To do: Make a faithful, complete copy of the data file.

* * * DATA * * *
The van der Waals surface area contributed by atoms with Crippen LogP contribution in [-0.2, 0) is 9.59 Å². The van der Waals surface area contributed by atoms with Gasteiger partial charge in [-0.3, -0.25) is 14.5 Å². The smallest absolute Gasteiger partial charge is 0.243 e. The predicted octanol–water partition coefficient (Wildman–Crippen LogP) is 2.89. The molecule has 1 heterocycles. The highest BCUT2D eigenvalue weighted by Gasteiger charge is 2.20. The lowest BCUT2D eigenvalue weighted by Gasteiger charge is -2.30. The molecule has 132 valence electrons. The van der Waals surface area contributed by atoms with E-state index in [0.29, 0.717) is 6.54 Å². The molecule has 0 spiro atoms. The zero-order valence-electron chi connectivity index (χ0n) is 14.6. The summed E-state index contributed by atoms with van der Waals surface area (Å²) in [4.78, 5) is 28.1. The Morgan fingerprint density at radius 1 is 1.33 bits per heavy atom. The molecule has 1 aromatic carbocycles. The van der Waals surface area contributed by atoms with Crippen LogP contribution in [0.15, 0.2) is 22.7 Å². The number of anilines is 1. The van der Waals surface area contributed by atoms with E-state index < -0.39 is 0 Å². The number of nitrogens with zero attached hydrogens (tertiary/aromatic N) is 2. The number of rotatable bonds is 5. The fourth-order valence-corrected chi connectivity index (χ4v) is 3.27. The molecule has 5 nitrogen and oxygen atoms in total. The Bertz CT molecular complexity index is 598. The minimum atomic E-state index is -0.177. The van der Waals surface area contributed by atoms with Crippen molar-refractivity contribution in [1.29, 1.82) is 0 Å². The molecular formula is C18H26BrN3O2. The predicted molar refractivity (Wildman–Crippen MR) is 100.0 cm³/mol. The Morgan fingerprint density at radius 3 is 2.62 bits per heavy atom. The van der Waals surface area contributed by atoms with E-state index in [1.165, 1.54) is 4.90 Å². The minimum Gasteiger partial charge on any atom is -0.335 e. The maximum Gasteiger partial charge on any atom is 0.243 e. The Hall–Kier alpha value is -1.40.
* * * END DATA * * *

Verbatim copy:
The van der Waals surface area contributed by atoms with Crippen LogP contribution in [-0.2, 0) is 9.59 Å². The van der Waals surface area contributed by atoms with Gasteiger partial charge in [-0.3, -0.25) is 14.5 Å². The smallest absolute Gasteiger partial charge is 0.243 e. The predicted octanol–water partition coefficient (Wildman–Crippen LogP) is 2.89. The molecule has 1 heterocycles. The highest BCUT2D eigenvalue weighted by Gasteiger charge is 2.20. The lowest BCUT2D eigenvalue weighted by Gasteiger charge is -2.30. The molecule has 132 valence electrons. The van der Waals surface area contributed by atoms with E-state index in [0.29, 0.717) is 6.54 Å². The molecule has 0 spiro atoms. The zero-order valence-electron chi connectivity index (χ0n) is 14.6. The summed E-state index contributed by atoms with van der Waals surface area (Å²) in [4.78, 5) is 28.1. The Morgan fingerprint density at radius 1 is 1.33 bits per heavy atom. The molecule has 1 aromatic carbocycles. The van der Waals surface area contributed by atoms with Crippen LogP contribution in [0.15, 0.2) is 22.7 Å². The number of anilines is 1. The van der Waals surface area contributed by atoms with E-state index < -0.39 is 0 Å². The number of nitrogens with zero attached hydrogens (tertiary/aromatic N) is 2. The number of rotatable bonds is 5. The fourth-order valence-corrected chi connectivity index (χ4v) is 3.27. The molecule has 5 nitrogen and oxygen atoms in total. The Bertz CT molecular complexity index is 598. The minimum atomic E-state index is -0.177. The van der Waals surface area contributed by atoms with Crippen molar-refractivity contribution in [1.29, 1.82) is 0 Å². The molecular formula is C18H26BrN3O2. The predicted molar refractivity (Wildman–Crippen MR) is 100.0 cm³/mol. The Morgan fingerprint density at radius 3 is 2.62 bits per heavy atom. The van der Waals surface area contributed by atoms with E-state index in [1.165, 1.54) is 4.90 Å². The minimum Gasteiger partial charge on any atom is -0.335 e. The maximum Gasteiger partial charge on any atom is 0.243 e. The Hall–Kier alpha value is -1.40.